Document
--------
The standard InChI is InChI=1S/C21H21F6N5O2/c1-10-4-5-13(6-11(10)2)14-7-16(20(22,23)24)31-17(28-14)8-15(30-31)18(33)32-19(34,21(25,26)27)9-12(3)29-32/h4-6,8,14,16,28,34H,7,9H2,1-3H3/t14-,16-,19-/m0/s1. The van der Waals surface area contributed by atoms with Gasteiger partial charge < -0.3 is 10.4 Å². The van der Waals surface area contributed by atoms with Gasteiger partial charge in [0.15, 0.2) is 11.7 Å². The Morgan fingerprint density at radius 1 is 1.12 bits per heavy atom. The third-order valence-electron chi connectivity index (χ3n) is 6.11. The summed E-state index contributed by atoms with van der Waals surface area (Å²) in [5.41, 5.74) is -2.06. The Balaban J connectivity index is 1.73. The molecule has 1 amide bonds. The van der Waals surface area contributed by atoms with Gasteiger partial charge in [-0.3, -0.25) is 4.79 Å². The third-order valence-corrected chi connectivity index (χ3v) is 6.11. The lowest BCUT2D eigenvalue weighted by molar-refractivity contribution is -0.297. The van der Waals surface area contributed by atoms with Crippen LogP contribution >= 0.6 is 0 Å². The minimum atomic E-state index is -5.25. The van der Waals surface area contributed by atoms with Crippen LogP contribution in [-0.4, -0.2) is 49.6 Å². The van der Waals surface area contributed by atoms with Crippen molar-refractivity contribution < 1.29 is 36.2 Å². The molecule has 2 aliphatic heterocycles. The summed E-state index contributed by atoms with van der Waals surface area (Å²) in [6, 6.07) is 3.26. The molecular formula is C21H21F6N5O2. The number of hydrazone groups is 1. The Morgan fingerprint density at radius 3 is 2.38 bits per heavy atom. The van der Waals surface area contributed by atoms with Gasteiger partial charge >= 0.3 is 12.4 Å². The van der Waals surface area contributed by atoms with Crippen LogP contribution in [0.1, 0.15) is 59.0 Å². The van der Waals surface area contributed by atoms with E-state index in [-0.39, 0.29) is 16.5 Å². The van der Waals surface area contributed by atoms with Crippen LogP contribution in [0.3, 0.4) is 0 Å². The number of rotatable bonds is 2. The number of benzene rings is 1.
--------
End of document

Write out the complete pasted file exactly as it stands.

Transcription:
The standard InChI is InChI=1S/C21H21F6N5O2/c1-10-4-5-13(6-11(10)2)14-7-16(20(22,23)24)31-17(28-14)8-15(30-31)18(33)32-19(34,21(25,26)27)9-12(3)29-32/h4-6,8,14,16,28,34H,7,9H2,1-3H3/t14-,16-,19-/m0/s1. The van der Waals surface area contributed by atoms with Gasteiger partial charge < -0.3 is 10.4 Å². The van der Waals surface area contributed by atoms with Gasteiger partial charge in [0.15, 0.2) is 11.7 Å². The Morgan fingerprint density at radius 1 is 1.12 bits per heavy atom. The third-order valence-electron chi connectivity index (χ3n) is 6.11. The summed E-state index contributed by atoms with van der Waals surface area (Å²) in [5.41, 5.74) is -2.06. The Balaban J connectivity index is 1.73. The molecule has 1 amide bonds. The van der Waals surface area contributed by atoms with Gasteiger partial charge in [-0.3, -0.25) is 4.79 Å². The third-order valence-corrected chi connectivity index (χ3v) is 6.11. The lowest BCUT2D eigenvalue weighted by molar-refractivity contribution is -0.297. The van der Waals surface area contributed by atoms with Crippen LogP contribution >= 0.6 is 0 Å². The minimum atomic E-state index is -5.25. The van der Waals surface area contributed by atoms with Crippen LogP contribution in [-0.4, -0.2) is 49.6 Å². The van der Waals surface area contributed by atoms with Crippen molar-refractivity contribution < 1.29 is 36.2 Å². The molecule has 2 aliphatic heterocycles. The summed E-state index contributed by atoms with van der Waals surface area (Å²) in [6, 6.07) is 3.26. The molecular formula is C21H21F6N5O2. The number of hydrazone groups is 1. The Morgan fingerprint density at radius 3 is 2.38 bits per heavy atom. The van der Waals surface area contributed by atoms with Gasteiger partial charge >= 0.3 is 12.4 Å². The van der Waals surface area contributed by atoms with Crippen LogP contribution in [0.1, 0.15) is 59.0 Å². The van der Waals surface area contributed by atoms with E-state index in [-0.39, 0.29) is 16.5 Å². The van der Waals surface area contributed by atoms with Crippen LogP contribution in [0.3, 0.4) is 0 Å². The number of rotatable bonds is 2. The number of benzene rings is 1.